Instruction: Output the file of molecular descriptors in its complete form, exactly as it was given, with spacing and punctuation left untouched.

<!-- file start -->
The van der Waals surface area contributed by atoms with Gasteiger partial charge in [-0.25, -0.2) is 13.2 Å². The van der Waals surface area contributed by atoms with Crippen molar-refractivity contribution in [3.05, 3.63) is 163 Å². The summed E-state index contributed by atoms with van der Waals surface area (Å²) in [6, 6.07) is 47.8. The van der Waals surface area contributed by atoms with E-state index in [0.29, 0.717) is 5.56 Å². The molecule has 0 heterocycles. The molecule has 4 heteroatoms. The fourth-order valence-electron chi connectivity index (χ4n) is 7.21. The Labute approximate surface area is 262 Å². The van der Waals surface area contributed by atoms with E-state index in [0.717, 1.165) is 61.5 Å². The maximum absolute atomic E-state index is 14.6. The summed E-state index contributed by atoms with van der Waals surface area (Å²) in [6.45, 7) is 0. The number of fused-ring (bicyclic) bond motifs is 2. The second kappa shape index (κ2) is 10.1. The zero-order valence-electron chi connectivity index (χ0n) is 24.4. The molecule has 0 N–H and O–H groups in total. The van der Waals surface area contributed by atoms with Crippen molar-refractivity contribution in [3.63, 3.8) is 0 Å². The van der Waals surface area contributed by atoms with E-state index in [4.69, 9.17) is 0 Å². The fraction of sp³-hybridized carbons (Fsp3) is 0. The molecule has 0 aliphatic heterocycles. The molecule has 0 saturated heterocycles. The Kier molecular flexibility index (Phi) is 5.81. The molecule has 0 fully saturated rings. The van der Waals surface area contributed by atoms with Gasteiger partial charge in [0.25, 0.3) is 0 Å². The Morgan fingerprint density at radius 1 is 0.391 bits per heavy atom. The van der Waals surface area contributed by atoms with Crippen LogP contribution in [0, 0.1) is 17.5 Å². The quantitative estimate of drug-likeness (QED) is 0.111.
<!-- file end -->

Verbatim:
The van der Waals surface area contributed by atoms with Gasteiger partial charge in [-0.25, -0.2) is 13.2 Å². The van der Waals surface area contributed by atoms with Crippen molar-refractivity contribution in [3.05, 3.63) is 163 Å². The summed E-state index contributed by atoms with van der Waals surface area (Å²) in [6, 6.07) is 47.8. The van der Waals surface area contributed by atoms with E-state index in [0.29, 0.717) is 5.56 Å². The molecule has 0 heterocycles. The molecule has 4 heteroatoms. The fourth-order valence-electron chi connectivity index (χ4n) is 7.21. The Labute approximate surface area is 262 Å². The van der Waals surface area contributed by atoms with E-state index in [0.717, 1.165) is 61.5 Å². The maximum absolute atomic E-state index is 14.6. The summed E-state index contributed by atoms with van der Waals surface area (Å²) in [6.45, 7) is 0. The number of fused-ring (bicyclic) bond motifs is 2. The second kappa shape index (κ2) is 10.1. The zero-order valence-electron chi connectivity index (χ0n) is 24.4. The molecule has 0 N–H and O–H groups in total. The van der Waals surface area contributed by atoms with Crippen molar-refractivity contribution in [3.63, 3.8) is 0 Å². The van der Waals surface area contributed by atoms with E-state index in [4.69, 9.17) is 0 Å². The fraction of sp³-hybridized carbons (Fsp3) is 0. The molecule has 0 aliphatic heterocycles. The molecule has 0 saturated heterocycles. The Kier molecular flexibility index (Phi) is 5.81. The molecule has 0 fully saturated rings. The van der Waals surface area contributed by atoms with Gasteiger partial charge in [0.25, 0.3) is 0 Å². The Morgan fingerprint density at radius 1 is 0.391 bits per heavy atom. The van der Waals surface area contributed by atoms with Crippen LogP contribution in [0, 0.1) is 17.5 Å². The quantitative estimate of drug-likeness (QED) is 0.111.